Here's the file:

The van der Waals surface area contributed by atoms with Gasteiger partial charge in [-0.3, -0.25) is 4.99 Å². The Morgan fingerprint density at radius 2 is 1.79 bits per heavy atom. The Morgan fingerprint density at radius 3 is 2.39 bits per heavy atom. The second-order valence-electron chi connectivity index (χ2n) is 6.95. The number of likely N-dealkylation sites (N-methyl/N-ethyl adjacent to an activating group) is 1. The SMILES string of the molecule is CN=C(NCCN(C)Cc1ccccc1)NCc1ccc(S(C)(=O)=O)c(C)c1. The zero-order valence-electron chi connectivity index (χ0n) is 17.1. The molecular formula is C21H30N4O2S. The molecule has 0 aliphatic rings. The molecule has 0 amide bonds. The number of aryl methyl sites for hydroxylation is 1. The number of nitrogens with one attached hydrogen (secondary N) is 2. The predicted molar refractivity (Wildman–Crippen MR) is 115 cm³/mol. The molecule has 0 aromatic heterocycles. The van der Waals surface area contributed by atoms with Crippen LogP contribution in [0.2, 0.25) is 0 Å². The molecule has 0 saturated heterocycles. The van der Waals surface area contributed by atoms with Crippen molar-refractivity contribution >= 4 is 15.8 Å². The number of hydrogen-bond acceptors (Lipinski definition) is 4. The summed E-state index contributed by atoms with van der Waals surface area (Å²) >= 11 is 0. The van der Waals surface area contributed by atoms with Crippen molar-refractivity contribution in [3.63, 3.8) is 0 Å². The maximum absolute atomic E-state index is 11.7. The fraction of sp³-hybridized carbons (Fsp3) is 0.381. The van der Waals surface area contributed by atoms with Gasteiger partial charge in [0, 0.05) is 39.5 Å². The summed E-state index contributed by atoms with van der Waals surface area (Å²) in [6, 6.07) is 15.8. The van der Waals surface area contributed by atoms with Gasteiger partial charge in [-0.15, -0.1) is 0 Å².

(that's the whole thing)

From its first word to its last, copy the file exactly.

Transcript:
The van der Waals surface area contributed by atoms with Gasteiger partial charge in [-0.3, -0.25) is 4.99 Å². The Morgan fingerprint density at radius 2 is 1.79 bits per heavy atom. The Morgan fingerprint density at radius 3 is 2.39 bits per heavy atom. The second-order valence-electron chi connectivity index (χ2n) is 6.95. The number of likely N-dealkylation sites (N-methyl/N-ethyl adjacent to an activating group) is 1. The SMILES string of the molecule is CN=C(NCCN(C)Cc1ccccc1)NCc1ccc(S(C)(=O)=O)c(C)c1. The zero-order valence-electron chi connectivity index (χ0n) is 17.1. The molecular formula is C21H30N4O2S. The molecule has 0 aliphatic rings. The molecule has 0 amide bonds. The number of aryl methyl sites for hydroxylation is 1. The number of nitrogens with one attached hydrogen (secondary N) is 2. The predicted molar refractivity (Wildman–Crippen MR) is 115 cm³/mol. The molecule has 0 aromatic heterocycles. The van der Waals surface area contributed by atoms with Crippen LogP contribution in [0.2, 0.25) is 0 Å². The molecule has 0 saturated heterocycles. The van der Waals surface area contributed by atoms with Crippen molar-refractivity contribution >= 4 is 15.8 Å². The number of hydrogen-bond acceptors (Lipinski definition) is 4. The summed E-state index contributed by atoms with van der Waals surface area (Å²) >= 11 is 0. The van der Waals surface area contributed by atoms with Crippen molar-refractivity contribution in [3.63, 3.8) is 0 Å². The maximum absolute atomic E-state index is 11.7. The fraction of sp³-hybridized carbons (Fsp3) is 0.381. The van der Waals surface area contributed by atoms with Gasteiger partial charge in [0, 0.05) is 39.5 Å². The summed E-state index contributed by atoms with van der Waals surface area (Å²) in [6, 6.07) is 15.8. The van der Waals surface area contributed by atoms with Gasteiger partial charge in [-0.15, -0.1) is 0 Å².